Definitely one of the best things at the congress this year for me was the chance to meet again many of the people who I’d grown fond of while I was an insei in Japan. This included English class professionals, and just like in Japan, I continued to get my games reviewed by them. We did use the opportunity to go touring together a bit, too, and had a few restaurant evenings together as well. I did my best to introduce the professionals to Nikola Mitic of Serbia, who is becoming an insei this October (and who’ll likely be the next person who’ll get his games commented by them).
Due to the amount of material, I’ll be spanning my congress stories over three blog posts.
This year’s European Go Congress was held in Bad Godesberg, Bonn, Germany, from 21 July to 4 August. A good 600 players participated, and several hundred more came by as spectators (or in order to participate in some of the side tournaments). Contrary to the earlier years, I concentrated on the main tournament, and participated in only a few side tournaments — a lot of my free time I poured into sightseeing and other more relaxed activities. You could say that this decision paid off, seeing how I placed sixth in the European championship tournament.
In a sense, my experience from this year’s congress was the exact opposite from last year’s, at least when looking at the congress venue and accommodation: in the EGC in Bordeaux in 2011, accommodation was incredibly cheap and of high quality, but the congress venue was lacking. This year in Bonn, the congress venue was just superb, but we’d booked relatively low-level accommodation from far away from the congress venue — the trip took about one hour, one-way.
This year is going to be a busy tournament year for me, both in terms of Finnish tournaments and tournaments abroad:
This week, tomorrow in fact, I’ll be going to Bergen, Norway, in order to participate in the Bergen Open go tournament. Bergen Open is going to be a relatively small event, but I’m looking forward to seeing some old friends from China there — and the small holiday trip is quite welcome, too! You may expect some photos from there, next week.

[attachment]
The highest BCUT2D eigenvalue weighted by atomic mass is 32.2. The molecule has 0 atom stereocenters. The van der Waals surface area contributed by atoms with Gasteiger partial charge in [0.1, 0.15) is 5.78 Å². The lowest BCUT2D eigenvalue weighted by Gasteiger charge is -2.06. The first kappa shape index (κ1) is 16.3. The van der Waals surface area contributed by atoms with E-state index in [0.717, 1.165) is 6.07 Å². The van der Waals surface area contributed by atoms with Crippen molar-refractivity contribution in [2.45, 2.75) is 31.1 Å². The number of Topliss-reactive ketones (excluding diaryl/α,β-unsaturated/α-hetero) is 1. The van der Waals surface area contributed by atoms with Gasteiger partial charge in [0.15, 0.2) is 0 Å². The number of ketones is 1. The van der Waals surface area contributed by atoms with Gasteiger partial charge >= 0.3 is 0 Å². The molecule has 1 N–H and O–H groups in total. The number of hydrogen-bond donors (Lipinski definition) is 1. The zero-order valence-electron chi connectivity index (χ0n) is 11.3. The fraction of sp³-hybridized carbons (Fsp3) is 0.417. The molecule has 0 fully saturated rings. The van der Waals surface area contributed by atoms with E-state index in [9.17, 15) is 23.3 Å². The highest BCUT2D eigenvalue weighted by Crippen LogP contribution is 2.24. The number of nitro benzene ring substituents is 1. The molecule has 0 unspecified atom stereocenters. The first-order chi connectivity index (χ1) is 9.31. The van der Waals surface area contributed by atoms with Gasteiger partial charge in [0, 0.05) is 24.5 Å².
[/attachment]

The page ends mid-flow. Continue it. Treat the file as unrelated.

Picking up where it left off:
In July, there is of course the European Go Congress in Bonn, Germany. There’s going to be another reunion there: just in terms of Japanese professionals, there’ll be six English class participants present there! And that’s only for starters, as there’ll still be many many more friends and acquaintances present (I find this to be one of the best characteristics in go congresses). Lately I’ve been training both my German and Japanese in order to be able to function as an interpreter. Also in July, I’ll be participating in one tournament in my home town of Oulu (where I’ll likely get to play another game with Jeff), and possibly in another tournament in Turku, also in Finland.
Since I missed out on the Finnish championship tournament last year, I’m going to have to restart there all the way from the qualifiers this year. The second qualification tournament will be in early October, probably one or two weeks after the Hans Pietsch memorial in Germany, which I will also be attending. Finally, I also already registered to Gothenburg Open 2012, 26.-28. October. Seeing how this probably still isn’t all in terms of tournaments for me, I’m probably looking at well over a dozen tournaments for this year!
It’s well past the European Go Congress already, and I myself am back from a short holiday. Even if it’s a bit late, I thought it’d be nice to write about the topmost impressions of my second trip to France, and my fifth go congress.
The congress was situated in a suburb of the legendary city associated with wine, Bordeaux. The suburb, Talence, itself seemed to be a large university campus. The organizers had arranged for several university buildings to function as the congress area — a common solution, if a bit cumbersome. Comparing to all the other congresses I’ve been to so far, the general distance between the congress buildings was the longest. The congress in Villach, 2007, was remarkably good in the sense that everything was under the same roof; it was incredibly easy to find all sorts of activity in case one got bored. In Bordeaux, although the setting was functional enough, many evenings felt somehow hollow. Luckily it was easy enough to get on the tram and travel to the downtown of Bordeaux, which was full of things to see and do. Indeed, Bordeaux provided for some really nice sightseeing: